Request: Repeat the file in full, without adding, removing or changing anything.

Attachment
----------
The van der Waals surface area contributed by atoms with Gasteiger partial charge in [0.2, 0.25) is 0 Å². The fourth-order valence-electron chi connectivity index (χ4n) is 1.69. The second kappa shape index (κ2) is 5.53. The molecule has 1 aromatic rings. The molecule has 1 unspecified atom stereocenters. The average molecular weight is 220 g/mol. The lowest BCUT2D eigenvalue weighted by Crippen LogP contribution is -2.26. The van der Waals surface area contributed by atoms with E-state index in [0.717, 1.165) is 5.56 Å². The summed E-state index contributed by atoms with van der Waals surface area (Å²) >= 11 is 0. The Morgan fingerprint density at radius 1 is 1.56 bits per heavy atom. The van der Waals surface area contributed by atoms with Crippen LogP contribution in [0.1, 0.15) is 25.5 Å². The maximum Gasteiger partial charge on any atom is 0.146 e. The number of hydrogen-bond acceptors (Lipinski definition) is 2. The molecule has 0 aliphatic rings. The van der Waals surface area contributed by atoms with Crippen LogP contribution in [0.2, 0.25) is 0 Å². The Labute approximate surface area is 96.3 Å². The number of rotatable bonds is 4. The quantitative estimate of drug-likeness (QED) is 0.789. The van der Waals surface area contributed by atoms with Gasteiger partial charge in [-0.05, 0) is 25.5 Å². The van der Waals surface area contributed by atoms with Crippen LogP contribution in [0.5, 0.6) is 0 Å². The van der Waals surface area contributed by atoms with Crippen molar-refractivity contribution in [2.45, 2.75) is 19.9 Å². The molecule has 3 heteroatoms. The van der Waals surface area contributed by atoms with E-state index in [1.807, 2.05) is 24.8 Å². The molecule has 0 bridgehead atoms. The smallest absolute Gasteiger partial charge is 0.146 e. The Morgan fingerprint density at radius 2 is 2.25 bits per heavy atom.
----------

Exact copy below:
The van der Waals surface area contributed by atoms with Gasteiger partial charge in [0.2, 0.25) is 0 Å². The fourth-order valence-electron chi connectivity index (χ4n) is 1.69. The second kappa shape index (κ2) is 5.53. The molecule has 1 aromatic rings. The molecule has 1 unspecified atom stereocenters. The average molecular weight is 220 g/mol. The lowest BCUT2D eigenvalue weighted by Crippen LogP contribution is -2.26. The van der Waals surface area contributed by atoms with E-state index in [0.717, 1.165) is 5.56 Å². The summed E-state index contributed by atoms with van der Waals surface area (Å²) >= 11 is 0. The Morgan fingerprint density at radius 1 is 1.56 bits per heavy atom. The van der Waals surface area contributed by atoms with Crippen LogP contribution in [0.1, 0.15) is 25.5 Å². The maximum Gasteiger partial charge on any atom is 0.146 e. The number of hydrogen-bond acceptors (Lipinski definition) is 2. The molecule has 0 aliphatic rings. The van der Waals surface area contributed by atoms with Crippen LogP contribution in [0.2, 0.25) is 0 Å². The Labute approximate surface area is 96.3 Å². The number of rotatable bonds is 4. The quantitative estimate of drug-likeness (QED) is 0.789. The van der Waals surface area contributed by atoms with Gasteiger partial charge in [-0.05, 0) is 25.5 Å². The van der Waals surface area contributed by atoms with Crippen LogP contribution in [0.5, 0.6) is 0 Å². The van der Waals surface area contributed by atoms with Crippen molar-refractivity contribution in [2.45, 2.75) is 19.9 Å². The molecule has 3 heteroatoms. The van der Waals surface area contributed by atoms with E-state index in [1.807, 2.05) is 24.8 Å². The molecule has 0 bridgehead atoms. The smallest absolute Gasteiger partial charge is 0.146 e. The Morgan fingerprint density at radius 2 is 2.25 bits per heavy atom.